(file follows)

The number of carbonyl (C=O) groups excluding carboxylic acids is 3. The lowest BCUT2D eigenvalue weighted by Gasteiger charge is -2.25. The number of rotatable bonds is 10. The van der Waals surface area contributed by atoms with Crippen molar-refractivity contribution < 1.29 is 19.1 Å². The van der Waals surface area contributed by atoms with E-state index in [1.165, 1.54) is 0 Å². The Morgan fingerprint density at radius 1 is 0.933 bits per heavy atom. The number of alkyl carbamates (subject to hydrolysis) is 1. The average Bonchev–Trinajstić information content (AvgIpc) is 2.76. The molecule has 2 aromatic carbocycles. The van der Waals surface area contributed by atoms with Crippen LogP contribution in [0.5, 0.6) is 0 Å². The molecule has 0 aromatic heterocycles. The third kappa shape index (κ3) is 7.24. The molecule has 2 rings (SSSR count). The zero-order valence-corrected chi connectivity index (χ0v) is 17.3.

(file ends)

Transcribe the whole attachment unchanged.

The number of carbonyl (C=O) groups excluding carboxylic acids is 3. The lowest BCUT2D eigenvalue weighted by Gasteiger charge is -2.25. The number of rotatable bonds is 10. The van der Waals surface area contributed by atoms with Crippen molar-refractivity contribution < 1.29 is 19.1 Å². The van der Waals surface area contributed by atoms with E-state index in [1.165, 1.54) is 0 Å². The Morgan fingerprint density at radius 1 is 0.933 bits per heavy atom. The number of alkyl carbamates (subject to hydrolysis) is 1. The average Bonchev–Trinajstić information content (AvgIpc) is 2.76. The molecule has 2 aromatic carbocycles. The van der Waals surface area contributed by atoms with Crippen LogP contribution in [0.5, 0.6) is 0 Å². The molecule has 0 aromatic heterocycles. The third kappa shape index (κ3) is 7.24. The molecule has 2 rings (SSSR count). The zero-order valence-corrected chi connectivity index (χ0v) is 17.3.